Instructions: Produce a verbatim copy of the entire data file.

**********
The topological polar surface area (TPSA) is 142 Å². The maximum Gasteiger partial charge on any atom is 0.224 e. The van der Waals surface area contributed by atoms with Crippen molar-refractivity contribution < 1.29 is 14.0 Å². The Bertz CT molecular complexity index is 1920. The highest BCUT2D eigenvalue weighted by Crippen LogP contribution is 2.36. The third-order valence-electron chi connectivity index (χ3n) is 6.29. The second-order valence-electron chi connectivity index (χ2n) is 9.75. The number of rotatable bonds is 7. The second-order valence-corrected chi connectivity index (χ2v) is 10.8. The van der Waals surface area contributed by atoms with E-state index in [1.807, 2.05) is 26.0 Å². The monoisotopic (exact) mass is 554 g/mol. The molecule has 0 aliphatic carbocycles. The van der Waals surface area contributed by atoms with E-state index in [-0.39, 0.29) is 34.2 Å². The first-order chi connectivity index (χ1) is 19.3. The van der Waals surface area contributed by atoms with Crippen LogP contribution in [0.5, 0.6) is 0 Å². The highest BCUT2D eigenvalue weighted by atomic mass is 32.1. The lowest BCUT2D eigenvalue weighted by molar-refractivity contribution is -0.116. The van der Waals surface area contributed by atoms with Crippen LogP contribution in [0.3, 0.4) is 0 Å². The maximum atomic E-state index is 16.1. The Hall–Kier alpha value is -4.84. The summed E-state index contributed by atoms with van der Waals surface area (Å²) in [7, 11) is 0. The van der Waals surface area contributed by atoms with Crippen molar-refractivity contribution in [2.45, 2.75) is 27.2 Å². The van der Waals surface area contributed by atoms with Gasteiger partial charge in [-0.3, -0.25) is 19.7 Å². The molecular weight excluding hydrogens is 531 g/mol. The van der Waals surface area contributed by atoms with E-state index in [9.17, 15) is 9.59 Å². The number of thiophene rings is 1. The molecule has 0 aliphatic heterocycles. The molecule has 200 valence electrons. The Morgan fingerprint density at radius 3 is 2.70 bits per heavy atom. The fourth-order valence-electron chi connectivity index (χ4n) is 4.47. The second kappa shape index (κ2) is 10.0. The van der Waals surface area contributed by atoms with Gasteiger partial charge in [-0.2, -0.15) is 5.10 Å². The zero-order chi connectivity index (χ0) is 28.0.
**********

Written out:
The topological polar surface area (TPSA) is 142 Å². The maximum Gasteiger partial charge on any atom is 0.224 e. The van der Waals surface area contributed by atoms with Crippen molar-refractivity contribution < 1.29 is 14.0 Å². The Bertz CT molecular complexity index is 1920. The highest BCUT2D eigenvalue weighted by Crippen LogP contribution is 2.36. The third-order valence-electron chi connectivity index (χ3n) is 6.29. The second-order valence-electron chi connectivity index (χ2n) is 9.75. The number of rotatable bonds is 7. The second-order valence-corrected chi connectivity index (χ2v) is 10.8. The van der Waals surface area contributed by atoms with E-state index in [1.807, 2.05) is 26.0 Å². The monoisotopic (exact) mass is 554 g/mol. The molecule has 0 aliphatic carbocycles. The van der Waals surface area contributed by atoms with E-state index in [-0.39, 0.29) is 34.2 Å². The first-order chi connectivity index (χ1) is 19.3. The van der Waals surface area contributed by atoms with Crippen LogP contribution in [0.5, 0.6) is 0 Å². The highest BCUT2D eigenvalue weighted by atomic mass is 32.1. The lowest BCUT2D eigenvalue weighted by molar-refractivity contribution is -0.116. The van der Waals surface area contributed by atoms with Crippen LogP contribution in [0.3, 0.4) is 0 Å². The maximum atomic E-state index is 16.1. The Hall–Kier alpha value is -4.84. The summed E-state index contributed by atoms with van der Waals surface area (Å²) in [7, 11) is 0. The van der Waals surface area contributed by atoms with Crippen molar-refractivity contribution in [2.45, 2.75) is 27.2 Å². The van der Waals surface area contributed by atoms with Gasteiger partial charge in [-0.3, -0.25) is 19.7 Å². The molecular weight excluding hydrogens is 531 g/mol. The van der Waals surface area contributed by atoms with E-state index in [9.17, 15) is 9.59 Å². The number of thiophene rings is 1. The molecule has 0 aliphatic heterocycles. The molecule has 200 valence electrons. The Morgan fingerprint density at radius 3 is 2.70 bits per heavy atom. The fourth-order valence-electron chi connectivity index (χ4n) is 4.47. The second kappa shape index (κ2) is 10.0. The van der Waals surface area contributed by atoms with Gasteiger partial charge in [-0.2, -0.15) is 5.10 Å². The zero-order chi connectivity index (χ0) is 28.0.